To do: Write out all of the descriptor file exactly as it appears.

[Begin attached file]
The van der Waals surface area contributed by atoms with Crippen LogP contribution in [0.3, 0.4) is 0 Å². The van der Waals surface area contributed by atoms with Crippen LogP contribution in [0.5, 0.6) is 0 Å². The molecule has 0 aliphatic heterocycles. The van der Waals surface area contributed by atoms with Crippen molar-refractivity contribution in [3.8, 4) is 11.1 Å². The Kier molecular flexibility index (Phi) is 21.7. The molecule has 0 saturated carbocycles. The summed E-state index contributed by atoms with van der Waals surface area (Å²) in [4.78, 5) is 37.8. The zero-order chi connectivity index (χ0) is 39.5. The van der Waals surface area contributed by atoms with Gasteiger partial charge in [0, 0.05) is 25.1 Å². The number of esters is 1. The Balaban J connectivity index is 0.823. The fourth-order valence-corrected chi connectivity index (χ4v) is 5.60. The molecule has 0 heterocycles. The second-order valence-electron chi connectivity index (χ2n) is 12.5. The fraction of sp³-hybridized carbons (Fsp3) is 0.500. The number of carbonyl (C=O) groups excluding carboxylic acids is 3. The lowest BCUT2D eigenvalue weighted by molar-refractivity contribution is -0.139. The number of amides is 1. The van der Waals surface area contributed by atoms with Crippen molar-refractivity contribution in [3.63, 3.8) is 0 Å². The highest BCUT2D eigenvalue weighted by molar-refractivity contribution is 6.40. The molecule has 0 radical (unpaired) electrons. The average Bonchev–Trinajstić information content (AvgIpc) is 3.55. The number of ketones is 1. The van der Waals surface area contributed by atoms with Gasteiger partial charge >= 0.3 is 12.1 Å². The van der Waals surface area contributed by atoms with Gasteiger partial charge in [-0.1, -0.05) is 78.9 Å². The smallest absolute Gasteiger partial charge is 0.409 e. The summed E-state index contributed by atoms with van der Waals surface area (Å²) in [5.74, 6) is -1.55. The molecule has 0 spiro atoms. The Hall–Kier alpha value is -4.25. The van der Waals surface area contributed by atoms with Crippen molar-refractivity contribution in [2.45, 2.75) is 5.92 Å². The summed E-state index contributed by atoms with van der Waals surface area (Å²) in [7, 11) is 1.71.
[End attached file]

The van der Waals surface area contributed by atoms with Crippen LogP contribution in [0.3, 0.4) is 0 Å². The van der Waals surface area contributed by atoms with Crippen LogP contribution in [0.5, 0.6) is 0 Å². The molecule has 0 aliphatic heterocycles. The van der Waals surface area contributed by atoms with Crippen molar-refractivity contribution in [3.8, 4) is 11.1 Å². The Kier molecular flexibility index (Phi) is 21.7. The molecule has 0 saturated carbocycles. The summed E-state index contributed by atoms with van der Waals surface area (Å²) in [4.78, 5) is 37.8. The zero-order chi connectivity index (χ0) is 39.5. The van der Waals surface area contributed by atoms with Gasteiger partial charge in [0, 0.05) is 25.1 Å². The number of esters is 1. The Balaban J connectivity index is 0.823. The fourth-order valence-corrected chi connectivity index (χ4v) is 5.60. The molecule has 0 heterocycles. The second-order valence-electron chi connectivity index (χ2n) is 12.5. The fraction of sp³-hybridized carbons (Fsp3) is 0.500. The number of carbonyl (C=O) groups excluding carboxylic acids is 3. The lowest BCUT2D eigenvalue weighted by molar-refractivity contribution is -0.139. The number of amides is 1. The van der Waals surface area contributed by atoms with Crippen molar-refractivity contribution in [3.63, 3.8) is 0 Å². The highest BCUT2D eigenvalue weighted by molar-refractivity contribution is 6.40. The molecule has 0 radical (unpaired) electrons. The average Bonchev–Trinajstić information content (AvgIpc) is 3.55. The number of ketones is 1. The van der Waals surface area contributed by atoms with Gasteiger partial charge >= 0.3 is 12.1 Å². The van der Waals surface area contributed by atoms with Gasteiger partial charge in [-0.1, -0.05) is 78.9 Å². The smallest absolute Gasteiger partial charge is 0.409 e. The summed E-state index contributed by atoms with van der Waals surface area (Å²) in [5.74, 6) is -1.55. The molecule has 0 spiro atoms. The Hall–Kier alpha value is -4.25. The van der Waals surface area contributed by atoms with Crippen molar-refractivity contribution in [2.45, 2.75) is 5.92 Å². The summed E-state index contributed by atoms with van der Waals surface area (Å²) in [7, 11) is 1.71.